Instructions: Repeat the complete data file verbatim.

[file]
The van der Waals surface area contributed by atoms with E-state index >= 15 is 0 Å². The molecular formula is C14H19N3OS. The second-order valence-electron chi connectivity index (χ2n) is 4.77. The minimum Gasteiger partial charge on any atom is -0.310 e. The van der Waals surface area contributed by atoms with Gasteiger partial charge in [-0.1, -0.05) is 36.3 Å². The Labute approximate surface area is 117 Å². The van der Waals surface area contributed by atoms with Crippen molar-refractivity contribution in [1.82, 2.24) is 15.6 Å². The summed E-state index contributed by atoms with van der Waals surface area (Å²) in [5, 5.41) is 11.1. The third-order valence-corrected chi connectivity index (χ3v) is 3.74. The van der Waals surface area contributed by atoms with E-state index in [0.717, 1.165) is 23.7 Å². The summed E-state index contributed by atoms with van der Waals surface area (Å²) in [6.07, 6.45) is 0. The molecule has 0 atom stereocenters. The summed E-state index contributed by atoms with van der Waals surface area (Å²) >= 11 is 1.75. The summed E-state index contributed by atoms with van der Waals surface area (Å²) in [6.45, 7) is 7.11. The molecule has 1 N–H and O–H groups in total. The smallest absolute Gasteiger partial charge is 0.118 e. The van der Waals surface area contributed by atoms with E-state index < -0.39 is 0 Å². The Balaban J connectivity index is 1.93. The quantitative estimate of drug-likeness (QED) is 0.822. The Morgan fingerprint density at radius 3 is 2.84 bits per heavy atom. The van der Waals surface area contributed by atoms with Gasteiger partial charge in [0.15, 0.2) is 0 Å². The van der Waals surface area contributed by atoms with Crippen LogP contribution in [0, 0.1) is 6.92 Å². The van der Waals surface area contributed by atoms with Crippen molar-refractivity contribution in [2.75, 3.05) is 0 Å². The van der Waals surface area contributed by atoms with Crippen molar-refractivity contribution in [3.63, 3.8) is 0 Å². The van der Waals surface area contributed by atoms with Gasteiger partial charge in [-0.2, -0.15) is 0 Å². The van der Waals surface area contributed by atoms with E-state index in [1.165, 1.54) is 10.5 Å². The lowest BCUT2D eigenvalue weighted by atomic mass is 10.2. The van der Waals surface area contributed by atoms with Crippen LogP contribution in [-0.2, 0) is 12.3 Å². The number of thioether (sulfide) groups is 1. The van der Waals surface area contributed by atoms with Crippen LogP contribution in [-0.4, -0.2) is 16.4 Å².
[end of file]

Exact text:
The van der Waals surface area contributed by atoms with E-state index >= 15 is 0 Å². The molecular formula is C14H19N3OS. The second-order valence-electron chi connectivity index (χ2n) is 4.77. The minimum Gasteiger partial charge on any atom is -0.310 e. The van der Waals surface area contributed by atoms with Gasteiger partial charge in [-0.1, -0.05) is 36.3 Å². The Labute approximate surface area is 117 Å². The van der Waals surface area contributed by atoms with Crippen molar-refractivity contribution in [1.82, 2.24) is 15.6 Å². The summed E-state index contributed by atoms with van der Waals surface area (Å²) in [5, 5.41) is 11.1. The third-order valence-corrected chi connectivity index (χ3v) is 3.74. The van der Waals surface area contributed by atoms with E-state index in [0.717, 1.165) is 23.7 Å². The summed E-state index contributed by atoms with van der Waals surface area (Å²) in [6.07, 6.45) is 0. The molecule has 0 atom stereocenters. The summed E-state index contributed by atoms with van der Waals surface area (Å²) >= 11 is 1.75. The summed E-state index contributed by atoms with van der Waals surface area (Å²) in [6.45, 7) is 7.11. The molecule has 1 N–H and O–H groups in total. The smallest absolute Gasteiger partial charge is 0.118 e. The van der Waals surface area contributed by atoms with E-state index < -0.39 is 0 Å². The Balaban J connectivity index is 1.93. The quantitative estimate of drug-likeness (QED) is 0.822. The Morgan fingerprint density at radius 3 is 2.84 bits per heavy atom. The van der Waals surface area contributed by atoms with Gasteiger partial charge in [0.15, 0.2) is 0 Å². The van der Waals surface area contributed by atoms with Crippen LogP contribution in [0, 0.1) is 6.92 Å². The van der Waals surface area contributed by atoms with Crippen molar-refractivity contribution in [2.75, 3.05) is 0 Å². The van der Waals surface area contributed by atoms with Crippen molar-refractivity contribution in [3.63, 3.8) is 0 Å². The van der Waals surface area contributed by atoms with Gasteiger partial charge in [-0.2, -0.15) is 0 Å². The van der Waals surface area contributed by atoms with E-state index in [1.165, 1.54) is 10.5 Å². The lowest BCUT2D eigenvalue weighted by atomic mass is 10.2. The van der Waals surface area contributed by atoms with Crippen LogP contribution in [-0.2, 0) is 12.3 Å². The number of thioether (sulfide) groups is 1. The van der Waals surface area contributed by atoms with Crippen LogP contribution in [-0.4, -0.2) is 16.4 Å².